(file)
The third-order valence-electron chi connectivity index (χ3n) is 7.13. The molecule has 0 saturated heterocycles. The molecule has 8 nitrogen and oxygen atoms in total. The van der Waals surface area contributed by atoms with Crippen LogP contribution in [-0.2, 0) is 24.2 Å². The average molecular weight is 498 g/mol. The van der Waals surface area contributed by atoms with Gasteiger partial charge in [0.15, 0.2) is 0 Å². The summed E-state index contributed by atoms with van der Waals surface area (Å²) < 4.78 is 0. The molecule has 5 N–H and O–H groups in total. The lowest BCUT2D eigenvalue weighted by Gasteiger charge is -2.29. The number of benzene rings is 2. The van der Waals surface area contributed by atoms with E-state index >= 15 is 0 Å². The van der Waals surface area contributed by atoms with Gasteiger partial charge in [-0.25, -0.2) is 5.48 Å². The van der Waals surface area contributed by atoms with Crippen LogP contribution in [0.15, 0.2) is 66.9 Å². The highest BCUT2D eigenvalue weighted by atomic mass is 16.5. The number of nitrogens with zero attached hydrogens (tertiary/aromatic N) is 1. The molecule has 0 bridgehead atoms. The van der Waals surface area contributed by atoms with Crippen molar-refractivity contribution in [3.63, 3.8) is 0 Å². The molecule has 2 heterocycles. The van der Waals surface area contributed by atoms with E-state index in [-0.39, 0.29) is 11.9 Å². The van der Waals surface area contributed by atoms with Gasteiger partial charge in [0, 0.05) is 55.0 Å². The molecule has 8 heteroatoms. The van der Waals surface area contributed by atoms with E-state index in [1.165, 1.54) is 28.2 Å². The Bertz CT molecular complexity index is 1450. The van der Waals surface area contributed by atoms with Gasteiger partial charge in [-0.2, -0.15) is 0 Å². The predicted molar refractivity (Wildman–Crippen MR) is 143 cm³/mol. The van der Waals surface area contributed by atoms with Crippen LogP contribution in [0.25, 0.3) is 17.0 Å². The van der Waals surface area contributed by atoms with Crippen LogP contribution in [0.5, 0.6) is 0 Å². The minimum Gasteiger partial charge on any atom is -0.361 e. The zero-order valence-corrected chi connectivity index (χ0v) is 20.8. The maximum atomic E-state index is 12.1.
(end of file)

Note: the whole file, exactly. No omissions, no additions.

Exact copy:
The third-order valence-electron chi connectivity index (χ3n) is 7.13. The molecule has 0 saturated heterocycles. The molecule has 8 nitrogen and oxygen atoms in total. The van der Waals surface area contributed by atoms with Crippen LogP contribution in [-0.2, 0) is 24.2 Å². The average molecular weight is 498 g/mol. The van der Waals surface area contributed by atoms with Gasteiger partial charge in [0.15, 0.2) is 0 Å². The summed E-state index contributed by atoms with van der Waals surface area (Å²) < 4.78 is 0. The molecule has 5 N–H and O–H groups in total. The lowest BCUT2D eigenvalue weighted by Gasteiger charge is -2.29. The number of benzene rings is 2. The van der Waals surface area contributed by atoms with E-state index >= 15 is 0 Å². The van der Waals surface area contributed by atoms with Gasteiger partial charge in [-0.25, -0.2) is 5.48 Å². The van der Waals surface area contributed by atoms with Crippen LogP contribution in [0.15, 0.2) is 66.9 Å². The highest BCUT2D eigenvalue weighted by atomic mass is 16.5. The number of nitrogens with zero attached hydrogens (tertiary/aromatic N) is 1. The molecule has 0 bridgehead atoms. The van der Waals surface area contributed by atoms with Crippen molar-refractivity contribution in [3.63, 3.8) is 0 Å². The molecule has 2 heterocycles. The van der Waals surface area contributed by atoms with E-state index in [-0.39, 0.29) is 11.9 Å². The van der Waals surface area contributed by atoms with Gasteiger partial charge in [0, 0.05) is 55.0 Å². The molecule has 8 heteroatoms. The van der Waals surface area contributed by atoms with E-state index in [1.165, 1.54) is 28.2 Å². The Bertz CT molecular complexity index is 1450. The van der Waals surface area contributed by atoms with Gasteiger partial charge in [-0.2, -0.15) is 0 Å². The predicted molar refractivity (Wildman–Crippen MR) is 143 cm³/mol. The van der Waals surface area contributed by atoms with Crippen LogP contribution in [0.25, 0.3) is 17.0 Å². The van der Waals surface area contributed by atoms with Crippen LogP contribution in [0.5, 0.6) is 0 Å². The minimum Gasteiger partial charge on any atom is -0.361 e. The zero-order valence-corrected chi connectivity index (χ0v) is 20.8. The maximum atomic E-state index is 12.1.